Indie studio Almost Human is more human than most

Yesterday morning, Juho Salila went to work as usual, expecting to streamline the graphics and build a few monsters for Legend of Grimrock, Almost Human's imminent dungeon crawler. He sat down, booted up his computer, and noticed the Grimrock site had crashed multiple times throughout the night due to traffic overload, and his inbox was inundated with new emails.

Hours earlier, Reddit user meandertal had posted this screencap from the Almost Human blog, highlighting a fan's question about the inclusion of on-screen arrows in Grimrock. That wasn't currently an option, programmer Petri Häkkinen said, asking the fan why he wanted to know. "I'm disabled and use a mouth stick for typing," he responded, saying he'd adapt to the existing controls and couldn't wait to play the game.

Two and a half hours later, Häkkinen posted this:

The fan was blown away -- and so were the Redditors who read meandertal's post.

"When we got our inbox open, we almost couldn't believe our eyes; it was just pouring with encouraging emails," Salila told Joystiq. "All these people writing in saying thanks and wishing us good luck, just like in the mountain of comments on Reddit.

"For us it was a rather simple thing to implement, but we couldn't imagine that it could mean so much to somebody else. It kind of gives you perspective on life itself."

Almost Human consists of four games-industry veterans, meaning they're all able to appreciate the direct line with fans afforded them in an indie studio.

"Since we are in charge of everything, we can say anything we want in everywhere we want," Salila said. "That is understandably a bit more difficult in bigger companies."

Being a small studio also has its drawbacks, such as limited resources and time -- Almost Human makes responding to fans a priority, but with so few hands, it's sometimes not possible to give everyone the individual attention they deserve.
"It's a bit sad to find out that even such a small gesture toward fans gets so much attention, because it says that there's a huge gap between the game creators and the audience in general, and people just aren't used to this kind of interaction."
- Juho Salila, Almost Human

"We try to answer most of the questions and we definitely read all the comments and email we get," Salila said. "Unfortunately we're just too busy to reply to everyone individually and it's a shame because people have taken their time and effort to contact us."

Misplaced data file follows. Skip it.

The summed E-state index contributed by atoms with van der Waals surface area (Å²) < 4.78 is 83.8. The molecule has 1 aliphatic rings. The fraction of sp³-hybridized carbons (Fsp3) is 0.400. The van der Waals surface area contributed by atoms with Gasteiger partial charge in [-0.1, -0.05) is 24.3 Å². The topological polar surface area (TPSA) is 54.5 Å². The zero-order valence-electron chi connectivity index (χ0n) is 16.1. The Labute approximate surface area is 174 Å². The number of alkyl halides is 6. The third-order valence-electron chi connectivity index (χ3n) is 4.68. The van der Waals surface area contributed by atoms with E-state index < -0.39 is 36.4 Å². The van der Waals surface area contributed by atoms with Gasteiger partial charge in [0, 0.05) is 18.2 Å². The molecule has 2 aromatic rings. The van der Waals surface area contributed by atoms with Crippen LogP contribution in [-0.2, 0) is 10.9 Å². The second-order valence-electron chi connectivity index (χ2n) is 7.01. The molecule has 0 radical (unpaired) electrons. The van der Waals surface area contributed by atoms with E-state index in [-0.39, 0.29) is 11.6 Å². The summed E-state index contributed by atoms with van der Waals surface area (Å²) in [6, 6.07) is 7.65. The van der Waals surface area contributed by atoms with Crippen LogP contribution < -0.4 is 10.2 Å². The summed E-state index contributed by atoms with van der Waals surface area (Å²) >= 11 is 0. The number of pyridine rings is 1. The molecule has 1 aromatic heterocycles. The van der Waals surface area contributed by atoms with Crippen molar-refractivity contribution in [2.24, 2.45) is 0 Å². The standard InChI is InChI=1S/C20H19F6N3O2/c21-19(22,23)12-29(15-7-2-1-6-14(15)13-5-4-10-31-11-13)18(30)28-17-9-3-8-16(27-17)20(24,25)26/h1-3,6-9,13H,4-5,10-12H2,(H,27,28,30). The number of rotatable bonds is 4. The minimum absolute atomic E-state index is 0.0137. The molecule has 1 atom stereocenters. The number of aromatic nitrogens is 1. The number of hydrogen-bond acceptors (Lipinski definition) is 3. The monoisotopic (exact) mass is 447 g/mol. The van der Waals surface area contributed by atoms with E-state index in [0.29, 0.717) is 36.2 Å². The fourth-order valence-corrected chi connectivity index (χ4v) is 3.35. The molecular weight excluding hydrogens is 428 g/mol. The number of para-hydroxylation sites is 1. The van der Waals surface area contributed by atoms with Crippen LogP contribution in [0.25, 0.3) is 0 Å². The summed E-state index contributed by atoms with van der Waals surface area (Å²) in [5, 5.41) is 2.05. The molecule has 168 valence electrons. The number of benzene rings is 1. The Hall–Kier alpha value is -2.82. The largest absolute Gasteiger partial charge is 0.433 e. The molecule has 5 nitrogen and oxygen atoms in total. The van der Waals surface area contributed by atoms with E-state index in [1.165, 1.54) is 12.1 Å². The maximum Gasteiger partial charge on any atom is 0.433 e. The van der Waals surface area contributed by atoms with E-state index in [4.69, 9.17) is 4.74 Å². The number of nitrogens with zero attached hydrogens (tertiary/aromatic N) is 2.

Other indie developers take a direct approach to fan commentary, too, Salila said, which is a positive step for the industry as a whole -- but there's plenty of room for improvement.

"It's a bit sad to find out that even such a small gesture toward fans gets so much attention, because it says that there's a huge gap between the game creators and the audience in general, and people just aren't used to this kind of interaction," he said.

Almost Human certainly plans to keep its audience engagement going strong, and not just for the fans. The feedback is immensely helpful to their development process, Salila said. "All that feedback is truly humbling and gives us yet more energy to finish the game and get it out to all the eagerly waiting fans".

If human decency isn't enough to persuade you Almost Human's work may be deserving of your time: Legend of Grimrock is a dungeon crawler infused with puzzles, combat, magic, survival and RPG elements -- you play as a prisoner (who may or may not be guilty) sentenced to death and exiled in Mount Grimrock, where you form a team and set out to escape through the mountain's ancient tunnels. Legend of Grimrock will launch on PC, Mac and iOS devices when it's good and ready.

Almost Human formed in early 2011, when the four team members decided to leave their big game companies for a taste of the indie life, and they have been working on Legend of Grimrock exclusively since.

"It's a bit of a gamble, but hey, at least we can say we are doing our best," Salila said.

This article was originally published on Joystiq.